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Skype says it will kill its Desktop API by end of 2013

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Skype, the Microsoft-owned internet telephony service, is planning to kill its Desktop API (application programming interface), according to an email sent to developers by Chris Andrews, Head of Skype Developer Program. (s msft) Skype wants folks to use Skype URIs as its believes that will allow the developers to access Skype via various platforms — mobile, web and desktop.

Skype is deeply enmeshed into the new Windows. Skype URIs need the Skype client for all communications, as Skype explains on its developer website. The action is to some extent driven by the growth of Skype on mobile, which has actually helped the company grow its usage.

The Desktop API enabled third party applications to communicate with the Skype network and is going to stop working sometime by the end of 2013. “Although we will continue to support the Desktop API for the rest of 2013, in September the App Directory will close,” Andrews wrote. (Full text of his email is below) I have reached out to a few third party app developers and will update the story with their reactions.

The Desktop API is the descendant of the Skype Public API that was first introduced in 2004. In November 2011, Microsoft introduced the Desktop API with much fanfare. Developer chief Andrews at the time told software industry trade publication, the SD Times:

“Skype released its first public API in 2004,” he said. “The biggest request was for a so-called ‘headless version’ of Skype that was all the functionality of the application without the user interface. That was available through SkypeKit in June 2010. Now, we’ve added a video API so developers can embed Skype video into their Mac, Windows and Linux desktop applications.”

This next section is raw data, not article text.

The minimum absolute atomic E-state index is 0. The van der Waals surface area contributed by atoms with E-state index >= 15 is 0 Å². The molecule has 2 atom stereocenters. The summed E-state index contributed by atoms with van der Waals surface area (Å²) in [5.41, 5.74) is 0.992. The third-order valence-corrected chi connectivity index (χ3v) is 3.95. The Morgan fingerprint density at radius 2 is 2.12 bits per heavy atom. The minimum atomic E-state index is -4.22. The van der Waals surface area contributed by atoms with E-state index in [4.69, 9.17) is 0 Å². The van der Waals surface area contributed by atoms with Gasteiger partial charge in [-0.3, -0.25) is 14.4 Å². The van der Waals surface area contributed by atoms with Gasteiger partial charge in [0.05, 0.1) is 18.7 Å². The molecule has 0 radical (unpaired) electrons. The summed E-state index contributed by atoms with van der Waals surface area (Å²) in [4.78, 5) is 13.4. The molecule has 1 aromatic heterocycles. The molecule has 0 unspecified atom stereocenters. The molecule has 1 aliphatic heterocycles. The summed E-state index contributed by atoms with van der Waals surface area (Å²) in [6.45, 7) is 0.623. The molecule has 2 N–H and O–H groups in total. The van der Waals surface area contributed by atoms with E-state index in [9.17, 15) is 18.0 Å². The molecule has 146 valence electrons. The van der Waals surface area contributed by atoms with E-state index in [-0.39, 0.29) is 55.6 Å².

Here is Chris Andrews’ complete note.

I am writing to inform you that due to some changes we are making to improve the overall Skype Experience, the Desktop API will cease to function correctly from September 2013 and we have made the decision to de-commission it.

As you may know, Skype has been investing in technology improvements, which will significantly benefit Skype users across all platforms, especially Mobile devices (see “Skype’s Mobile Future”). These changes will significantly improve the speed of delivery of calls and messages, whilst retaining excellent battery life. In addition, as more people are using Skype on more devices, we are also working hard to create a more familiar and consistent Skype experience across all of the major platforms (see “Skype passes 100M Android Installs and Launches Redesigned 4.0”).

As a consequence of this, we have decided to retire our Desktop APIs. These APIs were originally created in 2004 and do not support mobile application development. Going forward, developers will be able to write applications, which use features of Skype across all the major platforms, through the use of Skype URIs. We believe this will allow developers to create innovative mobile, web and desktop solutions, while retaining a familiar and consistent Skype experience across devices.